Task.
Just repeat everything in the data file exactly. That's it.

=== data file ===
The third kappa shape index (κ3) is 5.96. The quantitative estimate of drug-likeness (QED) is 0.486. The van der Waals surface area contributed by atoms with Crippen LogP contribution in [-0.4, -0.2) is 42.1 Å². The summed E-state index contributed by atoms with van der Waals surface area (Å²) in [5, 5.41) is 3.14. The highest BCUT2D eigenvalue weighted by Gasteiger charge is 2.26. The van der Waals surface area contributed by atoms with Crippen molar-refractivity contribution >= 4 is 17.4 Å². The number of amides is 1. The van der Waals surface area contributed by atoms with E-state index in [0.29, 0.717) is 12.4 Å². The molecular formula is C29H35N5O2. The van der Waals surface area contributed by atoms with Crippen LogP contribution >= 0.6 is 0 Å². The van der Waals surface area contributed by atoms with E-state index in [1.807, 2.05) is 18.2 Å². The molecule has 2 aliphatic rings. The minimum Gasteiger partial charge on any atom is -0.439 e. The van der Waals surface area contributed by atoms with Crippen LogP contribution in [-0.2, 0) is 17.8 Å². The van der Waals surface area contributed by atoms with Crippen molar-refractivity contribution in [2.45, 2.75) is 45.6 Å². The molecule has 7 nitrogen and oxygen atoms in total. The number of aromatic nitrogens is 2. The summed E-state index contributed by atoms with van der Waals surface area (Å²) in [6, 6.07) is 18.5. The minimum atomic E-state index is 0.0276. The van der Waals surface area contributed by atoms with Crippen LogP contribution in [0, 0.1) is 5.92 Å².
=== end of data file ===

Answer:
The third kappa shape index (κ3) is 5.96. The quantitative estimate of drug-likeness (QED) is 0.486. The van der Waals surface area contributed by atoms with Crippen LogP contribution in [-0.4, -0.2) is 42.1 Å². The summed E-state index contributed by atoms with van der Waals surface area (Å²) in [5, 5.41) is 3.14. The highest BCUT2D eigenvalue weighted by Gasteiger charge is 2.26. The van der Waals surface area contributed by atoms with Crippen molar-refractivity contribution >= 4 is 17.4 Å². The number of amides is 1. The van der Waals surface area contributed by atoms with E-state index in [0.29, 0.717) is 12.4 Å². The molecular formula is C29H35N5O2. The van der Waals surface area contributed by atoms with Crippen LogP contribution >= 0.6 is 0 Å². The van der Waals surface area contributed by atoms with E-state index in [1.807, 2.05) is 18.2 Å². The molecule has 2 aliphatic rings. The minimum Gasteiger partial charge on any atom is -0.439 e. The van der Waals surface area contributed by atoms with Crippen LogP contribution in [-0.2, 0) is 17.8 Å². The van der Waals surface area contributed by atoms with Crippen molar-refractivity contribution in [2.45, 2.75) is 45.6 Å². The molecule has 7 nitrogen and oxygen atoms in total. The number of aromatic nitrogens is 2. The summed E-state index contributed by atoms with van der Waals surface area (Å²) in [6, 6.07) is 18.5. The minimum atomic E-state index is 0.0276. The van der Waals surface area contributed by atoms with Crippen LogP contribution in [0, 0.1) is 5.92 Å².